The Internet is an amazing source of information and resources. It is used daily in nearly every home and public school across the nation. Many of the younger generation don’t even know what an encyclopedia is. Books-in-print are often out-dated by the time they reach your book shelf. The Internet is real-time and can be updated daily, or even hourly. The days of waiting for a story to come out in the newspaper the next day are gone. In a big city news is updated hourly or even more often in some cases. The Internet is truly an incredible resource.
However, the very fact that anyone can add content that is readily available to everyone, also makes it a very scary place. Online predators can hide behind a computer screen and no one knows who they are or what their intentions may be. Unfortunately children and teens are the most targeted victims of these online predators because of their innocence. Online safety for children and teenagers has become such a big concern that the FBI has even created a Parent’s Guide to Internet Safety. Online predators often befriend individuals through social networking sites like MySpace or Facebook or through some other online chat program. They talk to them about things the kids are interested in: music, TV, movies, anything they show any interest in. They may send virtual gifts to the child or teen, making them feel important and cared about. Then gradually start to introduce the idea that they are “in love” with the individual, that they want to run away with them and take care of them, etc. All this new found attention may be exactly what a teenager thinks they need.
Unfortunately, this type of interaction is rarely, if ever, real and genuine. It is most likely a trap used to lure this innocent, unsuspecting individuals into the confidence of very dangerous predators. Our natural instincts help us, when meeting someone face-to-face, to sense lies, danger, and uncomfortable situations. Using the Internet as a meeting place takes away the ability for our natural instincts to sense these problems. When we can’t see, hear, smell, or touch our understanding of a situation is drastically reduced. Think of discovering a new food. No matter how much someone tells you about it, describes it to you, shows you pictures of it, etc. you can not experience what that food is like until you see it, smell it, touch it, and finally taste it for yourself. Even though someone may have told you it is the best thing in the world and that you are going to love it more than anything you have ever had, you may discover that you don’t care for it at all and that in fact it is the worst thing you have ever had.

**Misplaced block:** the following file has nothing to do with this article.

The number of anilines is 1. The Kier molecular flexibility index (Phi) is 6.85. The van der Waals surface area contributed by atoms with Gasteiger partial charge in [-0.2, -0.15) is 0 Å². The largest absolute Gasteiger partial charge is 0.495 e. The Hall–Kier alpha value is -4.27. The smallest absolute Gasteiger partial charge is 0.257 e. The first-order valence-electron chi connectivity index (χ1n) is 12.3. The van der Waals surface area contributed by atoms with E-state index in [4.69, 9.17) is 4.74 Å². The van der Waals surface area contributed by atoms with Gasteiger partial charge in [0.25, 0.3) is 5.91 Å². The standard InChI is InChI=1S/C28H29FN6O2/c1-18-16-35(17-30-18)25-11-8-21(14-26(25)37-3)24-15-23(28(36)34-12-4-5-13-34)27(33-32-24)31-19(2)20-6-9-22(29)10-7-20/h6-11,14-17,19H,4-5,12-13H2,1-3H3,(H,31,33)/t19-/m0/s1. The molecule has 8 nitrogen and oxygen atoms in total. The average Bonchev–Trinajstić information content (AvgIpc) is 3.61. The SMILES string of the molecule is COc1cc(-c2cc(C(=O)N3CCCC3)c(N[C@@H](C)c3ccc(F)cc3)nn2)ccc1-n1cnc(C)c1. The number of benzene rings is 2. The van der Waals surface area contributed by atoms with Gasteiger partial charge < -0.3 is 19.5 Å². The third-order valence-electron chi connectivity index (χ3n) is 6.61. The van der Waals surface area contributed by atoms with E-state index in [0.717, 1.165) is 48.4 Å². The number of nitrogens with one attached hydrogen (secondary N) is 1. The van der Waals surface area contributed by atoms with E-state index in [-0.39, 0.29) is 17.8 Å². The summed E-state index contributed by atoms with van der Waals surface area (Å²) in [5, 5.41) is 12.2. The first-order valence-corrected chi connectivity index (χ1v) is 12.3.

Understanding the dangers is only the first step in helping to keep your children and teens safe. Finding a way to allow them to use the good resources available on the Internet while protecting them from the bad can be very difficult. Here are a few tips to get you started:
- Install a Internet filter on your computer – this is a software that will help protect anyone from viewing pornographic or harmful material online. Some popular ones include: NetNanny, CYBERsitter, Safe Eyes, and PureSight. Having a child or teen stumble upon such content accidentally is very scary, this $20-$50 investment is priceless.
- Keep all computers in a public area. Do not allow teens or children to have a computer in their room or even take a laptop to their room to work on homework. You should be able to see what your child is doing online at all times.
- If you choose to allow your children to have their own email acccounts, social networking accounts, or use chat rooms, make sure you have access to them and check them periodically. Watch for a lot of messages from people you do not know or that your teen does not know in person.
- Most important, talk to your kids. Help them understand all the dangers that are on the Internet. Help them to understand that what seems real, may not be. Set hard and fast rules about what is acceptable Internet use (including if they are allowed to use the Internet at a friends house). Using a parent contract could be very helpful for setting rules and consequences.
If you don’t understand the Internet or how any of it works, take classes and learn. Your child/teens safety is absolutely vital. You can not protect them from something you do not understand. Be very vigilant when it comes to any use of technology, cell phone use (with text and picture messaging) is becoming just as dangerous. Educate yourself and then educate your kids. Don’t just tell them it is dangerous and they need to be careful, that isn’t enough. Be involved every single day in your children and teenagers Internet and technology use.